KISS, Def Leppard, Journey, Whitesnake - some of the biggest names in rock - and the all have one thing in common.

They have all invited British rock band FM to tour with them both in the UK and on dates across Europe.

FM are so highly-regarded by their peers and a legion of fans and yet, after 37 years. are still taking audiences by surprise with their powerhouse performances and consummate musicianship.

Now audiences at the revived Great British R&B Festival will get the chance to see for themselves why FM are the rock band of choice for so many legendary names.

“I think it’s because we’re cheap,” quipped bassist and founder member Merv Goldsworthy. “Plus I think we get bonus points for longevity. But we have been very fortunate and we appreciate it.

“Our first tour was with Gary Moore and I remember Phil Lynott would get up stage every night. We played with some big names over the years and that’s been an honour for us.”

FM split in 1995 and that appeared to be it. But the fans wouldn’t accept it.

The group reformed for a one-off performance at the Firefest Festival at Nottingham’s Rock City.

“That was a total shock to the system,” recalls Merv. “There were people there from all over Europe who’d come to see us. We thought we’d failed spectacularly on the first go at it being a band so that was a real eye-opener.

“It was the fans that got the band back together for the second run and I think that’s why we appreciate it a lot more this time

“We’d given up on ourselves but the fans didn’t.”

Since reforming, FM have released a further seven studio albums - the most recent being Synchronized in 2020.

“I think we all realised pretty quickly when we got back together again that making music is just what we do,” said Merv. “As you get older you can start to enjoy it more. It really is all about the music.”

FM have always stayed true to their principles and rock fans across Europe have supported them throughout their career - even if the band didn’t fully appreciate the levels of support that was out there.

“We’d bee going 30 years when we played our first gig in Greece,” said Merv. “We never knew we had a following out there but it was a sell-out. In the second phase of the band we have tried to get to different places and we’ve been really surprised at the reach our music has. That’s a lovely thing to experience.

“We did a big big tour with Saxon going to lot of countries which kickstarted things. Every time we put album out now we have got to go to Spain and Italy and Germany which is great. We can’t tour as much as we used to in terms of the number of gigs we do on the trot – we are all getting that little bit older – so we space them out and try to enjoy them. You never know how long it’s going to keep going.”

Like all musicians around the world the pandemic put much of FM’s plans on hold.

“We were in Las Vegas on our way to Australia when got the call that we had to come back,” said Merv. “We were just about to release a new album and had a ton of gigs lined up.We had just come off a run of festivals with Kiss, Def Leppard and Whitesnake which had elevated the band’s profile in Europe even more. Then all of a sudden, the brakes were put on.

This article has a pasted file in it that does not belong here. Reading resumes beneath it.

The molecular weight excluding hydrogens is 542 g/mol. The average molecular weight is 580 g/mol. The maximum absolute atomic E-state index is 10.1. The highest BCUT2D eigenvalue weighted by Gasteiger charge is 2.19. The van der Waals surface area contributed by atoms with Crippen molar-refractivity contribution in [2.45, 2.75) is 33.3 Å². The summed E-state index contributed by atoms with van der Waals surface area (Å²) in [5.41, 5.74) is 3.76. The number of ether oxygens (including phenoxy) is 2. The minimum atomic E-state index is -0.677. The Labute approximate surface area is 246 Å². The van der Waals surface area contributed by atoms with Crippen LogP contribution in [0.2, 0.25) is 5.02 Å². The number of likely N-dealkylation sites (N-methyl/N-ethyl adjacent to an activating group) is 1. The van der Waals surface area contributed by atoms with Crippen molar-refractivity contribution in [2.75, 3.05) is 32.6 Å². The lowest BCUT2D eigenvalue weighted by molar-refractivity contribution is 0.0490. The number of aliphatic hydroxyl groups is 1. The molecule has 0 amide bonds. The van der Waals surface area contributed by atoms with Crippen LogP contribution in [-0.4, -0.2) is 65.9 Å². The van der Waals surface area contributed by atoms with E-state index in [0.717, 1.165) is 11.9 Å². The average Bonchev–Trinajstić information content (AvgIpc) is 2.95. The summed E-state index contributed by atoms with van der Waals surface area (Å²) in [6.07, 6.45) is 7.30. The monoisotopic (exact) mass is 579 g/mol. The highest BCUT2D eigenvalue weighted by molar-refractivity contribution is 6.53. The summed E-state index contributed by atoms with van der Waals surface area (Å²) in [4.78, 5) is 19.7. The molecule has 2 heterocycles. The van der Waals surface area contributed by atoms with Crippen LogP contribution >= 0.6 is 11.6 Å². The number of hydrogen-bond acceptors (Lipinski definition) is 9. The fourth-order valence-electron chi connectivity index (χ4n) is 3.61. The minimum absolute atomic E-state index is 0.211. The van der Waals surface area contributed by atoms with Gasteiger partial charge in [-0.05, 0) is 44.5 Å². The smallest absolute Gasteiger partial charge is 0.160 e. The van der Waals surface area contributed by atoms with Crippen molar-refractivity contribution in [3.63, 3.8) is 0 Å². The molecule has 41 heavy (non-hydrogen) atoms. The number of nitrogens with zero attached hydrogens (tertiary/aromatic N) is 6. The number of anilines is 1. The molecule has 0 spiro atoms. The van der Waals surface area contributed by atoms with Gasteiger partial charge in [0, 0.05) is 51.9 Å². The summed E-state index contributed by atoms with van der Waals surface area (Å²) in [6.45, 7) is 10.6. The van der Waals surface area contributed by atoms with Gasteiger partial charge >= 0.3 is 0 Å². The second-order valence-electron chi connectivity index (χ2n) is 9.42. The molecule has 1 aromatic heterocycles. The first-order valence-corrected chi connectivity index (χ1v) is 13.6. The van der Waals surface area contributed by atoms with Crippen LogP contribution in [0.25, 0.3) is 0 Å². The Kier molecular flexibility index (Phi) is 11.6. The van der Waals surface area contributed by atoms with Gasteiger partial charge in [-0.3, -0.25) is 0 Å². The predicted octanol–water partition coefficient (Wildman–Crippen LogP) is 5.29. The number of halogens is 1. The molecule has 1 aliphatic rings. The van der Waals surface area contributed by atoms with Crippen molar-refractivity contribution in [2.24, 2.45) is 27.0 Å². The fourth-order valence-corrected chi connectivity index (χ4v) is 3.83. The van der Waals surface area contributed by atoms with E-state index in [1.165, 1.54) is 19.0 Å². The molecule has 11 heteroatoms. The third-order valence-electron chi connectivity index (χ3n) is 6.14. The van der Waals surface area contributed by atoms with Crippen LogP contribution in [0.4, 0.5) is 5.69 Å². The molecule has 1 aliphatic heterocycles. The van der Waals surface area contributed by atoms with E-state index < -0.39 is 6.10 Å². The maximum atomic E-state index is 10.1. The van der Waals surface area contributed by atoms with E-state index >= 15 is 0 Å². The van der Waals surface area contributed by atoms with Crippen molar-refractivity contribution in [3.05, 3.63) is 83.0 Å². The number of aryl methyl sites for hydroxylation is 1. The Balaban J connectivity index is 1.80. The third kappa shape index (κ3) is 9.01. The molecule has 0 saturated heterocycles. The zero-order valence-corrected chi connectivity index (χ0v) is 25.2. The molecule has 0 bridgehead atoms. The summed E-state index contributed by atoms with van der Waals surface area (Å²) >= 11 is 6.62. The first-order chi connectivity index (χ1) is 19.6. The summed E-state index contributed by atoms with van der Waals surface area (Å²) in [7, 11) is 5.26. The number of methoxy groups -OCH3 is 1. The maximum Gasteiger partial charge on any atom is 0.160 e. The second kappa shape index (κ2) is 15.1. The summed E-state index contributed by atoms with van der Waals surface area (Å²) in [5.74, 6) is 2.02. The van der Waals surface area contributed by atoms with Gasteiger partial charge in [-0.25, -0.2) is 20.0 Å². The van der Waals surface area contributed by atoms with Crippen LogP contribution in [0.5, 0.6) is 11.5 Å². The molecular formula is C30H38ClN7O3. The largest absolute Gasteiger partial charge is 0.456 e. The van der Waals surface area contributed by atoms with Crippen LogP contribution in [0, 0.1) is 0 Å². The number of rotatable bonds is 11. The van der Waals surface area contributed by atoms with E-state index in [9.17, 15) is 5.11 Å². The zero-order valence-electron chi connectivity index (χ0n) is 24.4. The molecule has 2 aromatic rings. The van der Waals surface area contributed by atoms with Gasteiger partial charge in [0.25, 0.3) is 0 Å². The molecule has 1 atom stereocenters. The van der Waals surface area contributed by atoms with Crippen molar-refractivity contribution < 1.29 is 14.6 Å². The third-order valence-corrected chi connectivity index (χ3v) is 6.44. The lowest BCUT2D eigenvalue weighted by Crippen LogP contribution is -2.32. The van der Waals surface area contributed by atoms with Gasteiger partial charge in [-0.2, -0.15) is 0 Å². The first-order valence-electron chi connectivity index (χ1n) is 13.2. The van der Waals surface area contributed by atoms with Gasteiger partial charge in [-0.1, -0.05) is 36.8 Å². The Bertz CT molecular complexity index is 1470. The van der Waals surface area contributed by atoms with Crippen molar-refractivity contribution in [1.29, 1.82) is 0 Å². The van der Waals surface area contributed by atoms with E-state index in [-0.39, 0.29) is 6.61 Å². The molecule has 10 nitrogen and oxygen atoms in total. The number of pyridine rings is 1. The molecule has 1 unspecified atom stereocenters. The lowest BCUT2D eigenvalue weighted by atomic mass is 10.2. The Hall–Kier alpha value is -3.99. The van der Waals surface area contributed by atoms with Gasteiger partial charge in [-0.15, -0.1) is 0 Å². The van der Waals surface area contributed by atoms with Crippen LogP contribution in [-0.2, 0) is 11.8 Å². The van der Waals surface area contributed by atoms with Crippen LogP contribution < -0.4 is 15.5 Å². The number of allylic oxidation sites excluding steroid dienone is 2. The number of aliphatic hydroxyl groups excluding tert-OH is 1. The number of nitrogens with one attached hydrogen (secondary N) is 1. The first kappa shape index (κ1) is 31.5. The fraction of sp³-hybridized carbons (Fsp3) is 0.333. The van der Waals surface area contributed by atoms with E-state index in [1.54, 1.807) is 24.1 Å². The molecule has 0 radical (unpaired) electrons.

“But,” he added philosophically, “we are just a band at the end of the day. We’re not nurses or workers that keep the whole thing going. We have no room to complain.”

The nucleus of the band has remained the same since forming back in 1985 with Merv on bass, Pete Jupp on drums and lead singer Steve Overland. Keyboard player Jem Davis joined in 1993 while guitarist Jim Kirkpatrick is the relative ‘new boy’ having joined in 2008

“We’ve never had secret formula,” said Merv. “We don’t plan, we just write songs and put a record out. When the five of us get together it just always sounds like FM. You can’t really sound like anybody else.”

All five members contribute to the writing process - in the early days of FM that was mainly left to Steve and Merv.

“Everyone has an input and it’s nice to have five writers in the band. It’s not a chore to make a record,” said Merv.

“Sometimes someone will come with a song that ‘s virtually fully-formed, others may take 10 years to write, there’s no right way or wrong way to do it. But I think having all those different writers does help with the diversity of songs and that really showed on the last record.

“I think it also helps that we all do things outside of the band so that when we come together to write it’s really enjoyable. It also helps that Jem has now got a lovely studio at home which allows us to hone the songs.”

As they prepare to come to Colne for the Saturday night of the Great British R&B Festival, FM just have the small matter of getting a setlist together.

“There are certain songs we have to play, especially as there may well be people seeing us for the first time,” said Merv, “but we have plenty to choose from that’s for sure.

“We’re like an old Rolls Royce - it takes a bit to get it started but once we hit our stride it’s really enjoyable.

“It’s nice to have so much music to draw from means we don’t have to play the same stuff all the time.

“ I think people who come to see us regularly never really know what they are going to get. The thing is neither do we! We make these ambitious plans and then we’re very good at changing them last minute.

“The main thing is making sure the set lists are written bigger than they used to be - the eyesight’s not what it was!”

FM play the Colne Muni on Saturday, August 27. For details of the full festival line-up visit